When reading the New Testament it’s easy to think that most Christians lived in small quaint hamlets and villages, after all the gospels often talk about Jesus traveling from village to village across the Galilee. Yet when digging deeper we see that Jesus spent a lot of time in urban areas such as Jerusalem, Caesarea Philippi, and Caesarea Maritima. Jesus’ hometown village of Nazareth was just a stones throw away from the vast Roman city of Sepphoris, which was still undergoing construction when Jesus was preaching and teaching. Paul too preached and ministered in major cities and urban areas such as Corinth, Athens, Ephesus, and Damascus where he encountered people from diverse cultures, religions, languages, and backgrounds. Just read the Book of Acts and you will clearly see the urban nature of early Christianity.
We are reminded of the urban roots of Christianity in Sara Miles’ new book City of God: Faith in the Streets (NY: Jericho Books, 2014). City of God is literally a day in the life of her experience bringing ashes to her local community on Ash Wednesday 2012. Several years I recall reading an article about several Catholic and Episcopal parishes that decided to distribute ashes to people where they are rather than make them come to Church; some call it “ashes on the run” or “ashes to go.” People may think this is odd, but quite frankly the majority of our congregants spend a lot of time commuting to and from work, in carpool at school, or transporting their children to soccer practice or ballet lessons do not have time to stop in at their local parish and get ashes. Our lives and schedules do not often coincide with service times. Rather than turn their heads and shrub their shoulders, Sara and her friends at St. Gregory of Nyssa Episcopal Church in San Francisco, have literally gone to the streets to bring Christ’s healing hand to those who are broken, hurt, and who are in need of forgiveness. What a novel idea, rather than have people come to the parish, let the parish come to them!
This fast paced memoir can be read in one long sitting. Miles weaves her story like a natural story teller cycling back and forth between Ash Wednesday 2012 and the various chores and errands that had to be done that day, filling in her readers with background information about parish ministry, the people in her parish and neighborhood, as well as a bit of sociological and religious commentary. City of God reads very much like her other two books Jesus Freak and Take This Bread, which are also well written and inspiring. I have used several of her stories in my sermons and adult education classes.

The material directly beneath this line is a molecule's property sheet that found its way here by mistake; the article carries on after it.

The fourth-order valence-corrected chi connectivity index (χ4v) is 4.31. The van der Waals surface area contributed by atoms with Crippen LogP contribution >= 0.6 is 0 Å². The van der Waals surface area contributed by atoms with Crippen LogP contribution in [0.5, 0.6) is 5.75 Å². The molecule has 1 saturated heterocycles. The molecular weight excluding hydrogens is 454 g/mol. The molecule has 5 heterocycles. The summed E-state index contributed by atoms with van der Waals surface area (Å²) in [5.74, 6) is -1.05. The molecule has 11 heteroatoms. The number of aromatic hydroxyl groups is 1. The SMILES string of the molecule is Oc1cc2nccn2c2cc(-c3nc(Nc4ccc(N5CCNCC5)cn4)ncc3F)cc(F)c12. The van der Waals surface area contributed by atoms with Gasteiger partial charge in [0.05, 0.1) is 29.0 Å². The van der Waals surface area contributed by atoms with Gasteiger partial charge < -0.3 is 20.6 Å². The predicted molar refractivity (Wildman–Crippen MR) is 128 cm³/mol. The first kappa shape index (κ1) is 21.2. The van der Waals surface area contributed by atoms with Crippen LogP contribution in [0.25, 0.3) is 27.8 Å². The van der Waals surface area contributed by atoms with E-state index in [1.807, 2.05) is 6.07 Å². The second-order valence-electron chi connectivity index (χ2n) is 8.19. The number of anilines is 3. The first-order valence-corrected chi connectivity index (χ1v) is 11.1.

Sara certainly has her finger on the pulse of her local parish as well as her surrounding community. She is concerned with both good liturgy and serving her neighbor. She discusses some of the crazies and crackpots in her life, not as people to be avoided, but as sources of grace and forgiveness. I found myself laughing at times, especially when she put on her cassock and asked herself, “Do I look ok? Is it too hot outside for this? What will people think?” Questions that have gone through my own head many times!
Toward the end of the book Sara confesses that the Church has left the building. I agree. This is not to say that we don’t need parish buildings anymore, because we do need places for regular worship. This of course begs the question whether or not we need multi-million dollar buildings when we could build simple and aesthetically pleasing buildings that are both functional and prayerful, but that is not her argument. When Sara says that the Church has left the building she means that when we look at the gospels we see Jesus literally leaving the religious communities, the synagogue, and literally traveling from place to place, preaching, teaching, healing, and raising the dead. While Jesus had a home base in Capernaum he was not bound by that place, he went around to where the people lived; in their homes like he did with Zachaeus the chief tax collector or Jairus whose daughter was dying, or in the streets like he did while healing the ten lepers or the blind man lying on the side of the road. Jesus was not bound by geography and neither should we. City of God reminds us that ministry takes place in a variety of places; home, school; work, on the metro and subway, over a cup of coffee in a café or in a bookstore. Looking back through my ministry I have probably heard more confessions in Starbucks than I have in Church that should tell us something! I laud Sara for writing a radically honest, and very funny book, but which has a serious strain throughout. I encourage you to take up and read City of God. Make it your Lenten reading this year. Make it your next read for your parish book club selection. You too, like Sara, might be inspired to take to the streets and bring the good news of Jesus with you!